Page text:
let tweets = await Promise.all(data.map(async tweet => {
                          let status = tweet.retweeted_status || tweet;
                          let text = status.full_text;

                          // connect to tone analyser
                          try {
                              let tones = await agent.post(tone_url, {text: text});
                              tweet.tones = tones.data.document_tone.tones;
                          } catch (error) {
                              console.error(error);
                          }
                          return tweet;
                      }))

The tweets are then filtered to remove any that are protected, or have the anger tone, and just returns the ones that have the joy tone:

                          let joy_tweets = tweets.filter(tweet => {
                          if (tweet.tones) {
                              for (let i=0; i<tweet.tones.length; i++) {
                                  if(tweet.tones[i].tone_id == 'anger') {
                                      return false;
                                  }
                                  if(tweet.user.protected) {
                                      return false;
                                  }

                              }
                              for (let i=0; i<tweet.tones.length; i++) {
                                  if(tweet.tones[i].tone_id == 'joy') {
                                      return true;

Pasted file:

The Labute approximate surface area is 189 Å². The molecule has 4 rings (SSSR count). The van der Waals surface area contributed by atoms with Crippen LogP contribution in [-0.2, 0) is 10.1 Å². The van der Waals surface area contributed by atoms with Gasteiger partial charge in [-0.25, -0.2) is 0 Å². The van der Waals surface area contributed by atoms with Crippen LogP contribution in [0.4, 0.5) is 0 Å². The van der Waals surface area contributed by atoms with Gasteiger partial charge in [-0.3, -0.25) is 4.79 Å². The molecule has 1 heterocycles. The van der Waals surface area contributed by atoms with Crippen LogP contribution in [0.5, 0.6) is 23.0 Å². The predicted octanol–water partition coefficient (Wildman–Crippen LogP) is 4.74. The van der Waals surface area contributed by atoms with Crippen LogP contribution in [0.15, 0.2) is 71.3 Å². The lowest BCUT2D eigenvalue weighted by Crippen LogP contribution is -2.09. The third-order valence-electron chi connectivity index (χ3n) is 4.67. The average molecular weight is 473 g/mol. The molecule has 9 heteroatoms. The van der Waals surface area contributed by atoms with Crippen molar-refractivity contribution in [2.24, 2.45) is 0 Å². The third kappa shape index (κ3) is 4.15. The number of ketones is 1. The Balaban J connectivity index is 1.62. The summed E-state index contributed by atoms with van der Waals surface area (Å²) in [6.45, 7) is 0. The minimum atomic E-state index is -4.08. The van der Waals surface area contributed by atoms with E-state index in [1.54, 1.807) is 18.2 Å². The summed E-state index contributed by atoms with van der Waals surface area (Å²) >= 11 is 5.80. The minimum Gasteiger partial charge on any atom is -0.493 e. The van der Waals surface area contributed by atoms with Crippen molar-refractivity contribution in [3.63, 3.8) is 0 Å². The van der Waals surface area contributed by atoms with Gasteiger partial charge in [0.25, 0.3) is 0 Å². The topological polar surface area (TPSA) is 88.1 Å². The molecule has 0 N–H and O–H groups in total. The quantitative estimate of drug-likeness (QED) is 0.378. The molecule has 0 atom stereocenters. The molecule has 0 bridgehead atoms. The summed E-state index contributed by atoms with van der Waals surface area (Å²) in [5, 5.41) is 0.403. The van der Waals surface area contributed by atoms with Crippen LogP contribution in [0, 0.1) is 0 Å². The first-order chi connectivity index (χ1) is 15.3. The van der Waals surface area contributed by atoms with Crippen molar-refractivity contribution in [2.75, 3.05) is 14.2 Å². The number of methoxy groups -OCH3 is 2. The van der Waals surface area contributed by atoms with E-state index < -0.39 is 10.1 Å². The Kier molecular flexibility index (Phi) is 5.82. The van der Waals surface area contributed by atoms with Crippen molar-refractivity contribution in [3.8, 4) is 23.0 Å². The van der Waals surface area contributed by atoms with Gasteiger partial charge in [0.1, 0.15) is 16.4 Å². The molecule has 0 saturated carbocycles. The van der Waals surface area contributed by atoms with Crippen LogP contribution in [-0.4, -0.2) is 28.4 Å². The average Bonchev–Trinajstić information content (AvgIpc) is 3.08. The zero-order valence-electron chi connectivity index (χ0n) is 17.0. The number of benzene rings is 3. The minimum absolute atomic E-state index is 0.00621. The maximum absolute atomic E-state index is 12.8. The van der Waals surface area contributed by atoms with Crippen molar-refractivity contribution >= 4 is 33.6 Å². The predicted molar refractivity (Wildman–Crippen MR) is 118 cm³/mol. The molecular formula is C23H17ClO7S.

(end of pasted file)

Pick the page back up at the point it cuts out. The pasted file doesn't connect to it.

}
                              }
                          }
                      })

The tweets are then returned to the browser and the client-side JS then generates the <blockquote> tags needed for the Twitter widget to work, puts a colourful border around them and lays them out with Masonry.js:

   <script>
      $(document).ready(function() {
          $.getJSON("https://joyfultweets-daring-wildebeest-eq.eu-gb.mybluemix.net/tweets", data => {
              let i = 0;
              let colours = ['one', 'two', 'three', 'four', 'five'];
              data.tweets.forEach(tweet => {
                  let colour = colours[i % colours.length];
                  let url = `https://twitter.com/${tweet.user.screen_name}/status/${tweet.id_str}`;
                  i++;
                  console.log("tweet: ", url)
                  $("#container").append(`<div class="grid-item border ${colour}"><blockquote class="twitter-tweet"><a href="${url}"></blockquote></div>`)
              })
          }).then(() => {
              return twttr.widgets.load(
                  $("#container")
              );
          }).then(() => {
              return $("#fetching").hide();
          }).then(() => {
              return $('.grid').masonry({
                  // options
                  itemSelector: '.grid-item',
                  columnWidth: 560
              });
          })
      })
      </script>

Generally it all went well, even though I'm more comfortable in Python than Node.js. I decided to use Node as would be easier to do multiple parallel async HTTP requests out to the APIs. However this turned out be a blessing and a curse as I quickly overwhelmed the APIs and had to implement rate limiting to prevent overloading the API.

Additional Resources/Info

My plan is to continue developing this further after the submission and train my own neural network to detect tweet emotions. This will be written in Python and likely also hosted on Cloud Foundry and present a similar API to Watson Tone Analyzer than I can then redirect this app to.

Edit: due to the hackathon extension I went ahead and did this, see link above in code section.

I will not be submitting this to the main Grant for the Web process, as I am already submitting a larger, different project to that.

Grant for the Web Hackathon (2 Part Series)

1) Joyful Tweets 2) Further Developing Joyful Tweets

Posted on Jun 3 by:

hammertoe profile

Matt Hamilton

@hammertoe

Software developer. Developer Advocate at @IBMDeveloper. Tinkerer of motorbikes, vans, Arduinos, etc.